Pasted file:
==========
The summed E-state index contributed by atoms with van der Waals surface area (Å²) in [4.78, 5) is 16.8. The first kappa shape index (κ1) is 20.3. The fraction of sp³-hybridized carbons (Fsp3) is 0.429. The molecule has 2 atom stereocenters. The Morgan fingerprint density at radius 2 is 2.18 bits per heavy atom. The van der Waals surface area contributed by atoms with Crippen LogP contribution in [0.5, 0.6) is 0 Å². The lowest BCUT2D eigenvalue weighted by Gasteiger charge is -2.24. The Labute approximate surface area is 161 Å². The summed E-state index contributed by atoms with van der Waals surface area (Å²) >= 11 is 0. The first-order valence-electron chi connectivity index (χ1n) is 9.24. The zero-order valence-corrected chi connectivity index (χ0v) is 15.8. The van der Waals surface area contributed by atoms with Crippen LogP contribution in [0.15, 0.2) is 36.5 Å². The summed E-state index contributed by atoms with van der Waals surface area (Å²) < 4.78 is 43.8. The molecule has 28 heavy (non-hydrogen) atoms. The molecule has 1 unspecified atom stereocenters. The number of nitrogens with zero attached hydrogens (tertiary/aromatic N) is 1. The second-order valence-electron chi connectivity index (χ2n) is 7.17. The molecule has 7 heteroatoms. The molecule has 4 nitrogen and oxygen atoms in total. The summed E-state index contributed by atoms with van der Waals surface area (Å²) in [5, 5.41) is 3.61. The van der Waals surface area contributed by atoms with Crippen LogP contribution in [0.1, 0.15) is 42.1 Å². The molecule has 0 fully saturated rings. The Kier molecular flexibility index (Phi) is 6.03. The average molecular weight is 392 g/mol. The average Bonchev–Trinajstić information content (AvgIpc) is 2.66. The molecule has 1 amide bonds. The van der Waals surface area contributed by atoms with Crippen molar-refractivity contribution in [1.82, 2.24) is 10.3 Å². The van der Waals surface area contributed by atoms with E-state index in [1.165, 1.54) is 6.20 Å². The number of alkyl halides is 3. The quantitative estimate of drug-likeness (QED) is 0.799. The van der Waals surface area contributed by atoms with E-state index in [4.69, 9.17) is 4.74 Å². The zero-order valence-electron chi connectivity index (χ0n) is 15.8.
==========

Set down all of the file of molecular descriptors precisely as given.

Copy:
The summed E-state index contributed by atoms with van der Waals surface area (Å²) in [4.78, 5) is 16.8. The first kappa shape index (κ1) is 20.3. The fraction of sp³-hybridized carbons (Fsp3) is 0.429. The molecule has 2 atom stereocenters. The Morgan fingerprint density at radius 2 is 2.18 bits per heavy atom. The van der Waals surface area contributed by atoms with Crippen LogP contribution in [0.5, 0.6) is 0 Å². The lowest BCUT2D eigenvalue weighted by Gasteiger charge is -2.24. The Labute approximate surface area is 161 Å². The summed E-state index contributed by atoms with van der Waals surface area (Å²) >= 11 is 0. The first-order valence-electron chi connectivity index (χ1n) is 9.24. The zero-order valence-corrected chi connectivity index (χ0v) is 15.8. The van der Waals surface area contributed by atoms with Crippen LogP contribution in [0.15, 0.2) is 36.5 Å². The summed E-state index contributed by atoms with van der Waals surface area (Å²) < 4.78 is 43.8. The molecule has 28 heavy (non-hydrogen) atoms. The molecule has 1 unspecified atom stereocenters. The number of nitrogens with zero attached hydrogens (tertiary/aromatic N) is 1. The second-order valence-electron chi connectivity index (χ2n) is 7.17. The molecule has 7 heteroatoms. The molecule has 4 nitrogen and oxygen atoms in total. The summed E-state index contributed by atoms with van der Waals surface area (Å²) in [5, 5.41) is 3.61. The van der Waals surface area contributed by atoms with Crippen LogP contribution in [0.1, 0.15) is 42.1 Å². The molecule has 0 fully saturated rings. The Kier molecular flexibility index (Phi) is 6.03. The average molecular weight is 392 g/mol. The average Bonchev–Trinajstić information content (AvgIpc) is 2.66. The molecule has 1 amide bonds. The van der Waals surface area contributed by atoms with Crippen molar-refractivity contribution in [1.82, 2.24) is 10.3 Å². The van der Waals surface area contributed by atoms with E-state index in [1.165, 1.54) is 6.20 Å². The number of alkyl halides is 3. The quantitative estimate of drug-likeness (QED) is 0.799. The van der Waals surface area contributed by atoms with E-state index in [4.69, 9.17) is 4.74 Å². The zero-order valence-electron chi connectivity index (χ0n) is 15.8.